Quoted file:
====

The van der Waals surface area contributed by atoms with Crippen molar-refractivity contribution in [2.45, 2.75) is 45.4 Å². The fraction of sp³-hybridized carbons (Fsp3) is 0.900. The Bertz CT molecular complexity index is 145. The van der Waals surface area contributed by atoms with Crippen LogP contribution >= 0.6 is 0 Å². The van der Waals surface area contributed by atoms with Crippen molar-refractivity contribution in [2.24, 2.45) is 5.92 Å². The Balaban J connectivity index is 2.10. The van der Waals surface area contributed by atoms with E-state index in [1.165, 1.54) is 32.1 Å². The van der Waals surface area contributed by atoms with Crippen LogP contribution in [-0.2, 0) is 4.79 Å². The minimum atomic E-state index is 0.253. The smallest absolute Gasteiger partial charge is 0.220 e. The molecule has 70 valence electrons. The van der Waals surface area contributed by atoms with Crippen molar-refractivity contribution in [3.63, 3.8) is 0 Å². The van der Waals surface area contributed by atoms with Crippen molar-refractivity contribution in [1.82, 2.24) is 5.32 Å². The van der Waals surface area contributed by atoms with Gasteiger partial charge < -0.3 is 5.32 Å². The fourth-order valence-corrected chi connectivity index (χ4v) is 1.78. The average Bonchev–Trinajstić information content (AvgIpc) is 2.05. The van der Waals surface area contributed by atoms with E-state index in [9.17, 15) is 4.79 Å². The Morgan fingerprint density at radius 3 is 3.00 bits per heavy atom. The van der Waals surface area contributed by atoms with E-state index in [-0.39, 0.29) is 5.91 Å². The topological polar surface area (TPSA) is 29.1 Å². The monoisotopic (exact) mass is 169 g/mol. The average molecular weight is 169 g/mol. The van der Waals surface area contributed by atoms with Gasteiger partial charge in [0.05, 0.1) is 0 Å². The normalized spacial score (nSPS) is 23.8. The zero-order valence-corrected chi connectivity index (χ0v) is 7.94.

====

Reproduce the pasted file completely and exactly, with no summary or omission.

The van der Waals surface area contributed by atoms with Crippen molar-refractivity contribution in [2.45, 2.75) is 45.4 Å². The fraction of sp³-hybridized carbons (Fsp3) is 0.900. The Bertz CT molecular complexity index is 145. The van der Waals surface area contributed by atoms with Crippen LogP contribution >= 0.6 is 0 Å². The van der Waals surface area contributed by atoms with Crippen molar-refractivity contribution in [2.24, 2.45) is 5.92 Å². The Balaban J connectivity index is 2.10. The van der Waals surface area contributed by atoms with E-state index in [1.165, 1.54) is 32.1 Å². The van der Waals surface area contributed by atoms with Crippen LogP contribution in [-0.2, 0) is 4.79 Å². The minimum atomic E-state index is 0.253. The smallest absolute Gasteiger partial charge is 0.220 e. The molecule has 70 valence electrons. The van der Waals surface area contributed by atoms with Crippen molar-refractivity contribution in [3.63, 3.8) is 0 Å². The van der Waals surface area contributed by atoms with Crippen molar-refractivity contribution in [1.82, 2.24) is 5.32 Å². The van der Waals surface area contributed by atoms with Gasteiger partial charge < -0.3 is 5.32 Å². The fourth-order valence-corrected chi connectivity index (χ4v) is 1.78. The average Bonchev–Trinajstić information content (AvgIpc) is 2.05. The van der Waals surface area contributed by atoms with E-state index in [9.17, 15) is 4.79 Å². The Morgan fingerprint density at radius 3 is 3.00 bits per heavy atom. The van der Waals surface area contributed by atoms with E-state index in [-0.39, 0.29) is 5.91 Å². The topological polar surface area (TPSA) is 29.1 Å². The monoisotopic (exact) mass is 169 g/mol. The average molecular weight is 169 g/mol. The van der Waals surface area contributed by atoms with Gasteiger partial charge in [0.05, 0.1) is 0 Å². The normalized spacial score (nSPS) is 23.8. The zero-order valence-corrected chi connectivity index (χ0v) is 7.94.